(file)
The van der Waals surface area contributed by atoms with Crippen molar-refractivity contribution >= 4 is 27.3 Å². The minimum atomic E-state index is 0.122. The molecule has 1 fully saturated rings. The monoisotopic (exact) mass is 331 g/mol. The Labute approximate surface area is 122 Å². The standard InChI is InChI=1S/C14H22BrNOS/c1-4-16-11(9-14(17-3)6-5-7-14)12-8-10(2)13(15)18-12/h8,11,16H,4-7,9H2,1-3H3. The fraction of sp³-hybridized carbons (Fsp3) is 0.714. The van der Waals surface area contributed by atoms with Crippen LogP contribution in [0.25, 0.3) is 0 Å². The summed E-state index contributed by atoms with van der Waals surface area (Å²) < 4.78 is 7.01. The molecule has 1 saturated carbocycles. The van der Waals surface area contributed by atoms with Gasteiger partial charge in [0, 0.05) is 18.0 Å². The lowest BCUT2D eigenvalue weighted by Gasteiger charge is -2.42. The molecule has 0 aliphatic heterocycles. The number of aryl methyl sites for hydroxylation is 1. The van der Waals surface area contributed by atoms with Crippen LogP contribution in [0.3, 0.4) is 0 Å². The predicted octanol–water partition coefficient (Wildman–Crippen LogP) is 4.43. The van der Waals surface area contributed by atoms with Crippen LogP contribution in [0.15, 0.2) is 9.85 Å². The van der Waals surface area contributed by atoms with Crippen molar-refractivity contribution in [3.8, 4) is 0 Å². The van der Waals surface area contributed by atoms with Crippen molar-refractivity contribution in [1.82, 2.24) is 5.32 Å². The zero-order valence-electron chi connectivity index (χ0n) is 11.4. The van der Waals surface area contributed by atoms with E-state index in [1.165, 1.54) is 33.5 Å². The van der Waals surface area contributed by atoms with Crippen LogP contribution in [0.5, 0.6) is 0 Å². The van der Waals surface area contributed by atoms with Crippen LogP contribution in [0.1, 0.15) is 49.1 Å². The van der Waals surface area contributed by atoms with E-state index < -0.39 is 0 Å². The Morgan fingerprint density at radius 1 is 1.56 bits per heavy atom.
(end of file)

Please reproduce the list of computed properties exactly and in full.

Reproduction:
The van der Waals surface area contributed by atoms with Crippen molar-refractivity contribution >= 4 is 27.3 Å². The minimum atomic E-state index is 0.122. The molecule has 1 fully saturated rings. The monoisotopic (exact) mass is 331 g/mol. The Labute approximate surface area is 122 Å². The standard InChI is InChI=1S/C14H22BrNOS/c1-4-16-11(9-14(17-3)6-5-7-14)12-8-10(2)13(15)18-12/h8,11,16H,4-7,9H2,1-3H3. The fraction of sp³-hybridized carbons (Fsp3) is 0.714. The van der Waals surface area contributed by atoms with Crippen LogP contribution in [0.25, 0.3) is 0 Å². The summed E-state index contributed by atoms with van der Waals surface area (Å²) < 4.78 is 7.01. The molecule has 1 saturated carbocycles. The van der Waals surface area contributed by atoms with Gasteiger partial charge in [0, 0.05) is 18.0 Å². The lowest BCUT2D eigenvalue weighted by Gasteiger charge is -2.42. The molecule has 0 aliphatic heterocycles. The number of aryl methyl sites for hydroxylation is 1. The van der Waals surface area contributed by atoms with Crippen LogP contribution in [0.3, 0.4) is 0 Å². The predicted octanol–water partition coefficient (Wildman–Crippen LogP) is 4.43. The van der Waals surface area contributed by atoms with Crippen LogP contribution in [0.15, 0.2) is 9.85 Å². The van der Waals surface area contributed by atoms with Crippen molar-refractivity contribution in [3.8, 4) is 0 Å². The van der Waals surface area contributed by atoms with Crippen molar-refractivity contribution in [1.82, 2.24) is 5.32 Å². The zero-order valence-electron chi connectivity index (χ0n) is 11.4. The van der Waals surface area contributed by atoms with E-state index in [1.165, 1.54) is 33.5 Å². The van der Waals surface area contributed by atoms with Crippen LogP contribution in [0.5, 0.6) is 0 Å². The van der Waals surface area contributed by atoms with Crippen LogP contribution in [0.1, 0.15) is 49.1 Å². The van der Waals surface area contributed by atoms with E-state index < -0.39 is 0 Å². The Morgan fingerprint density at radius 1 is 1.56 bits per heavy atom.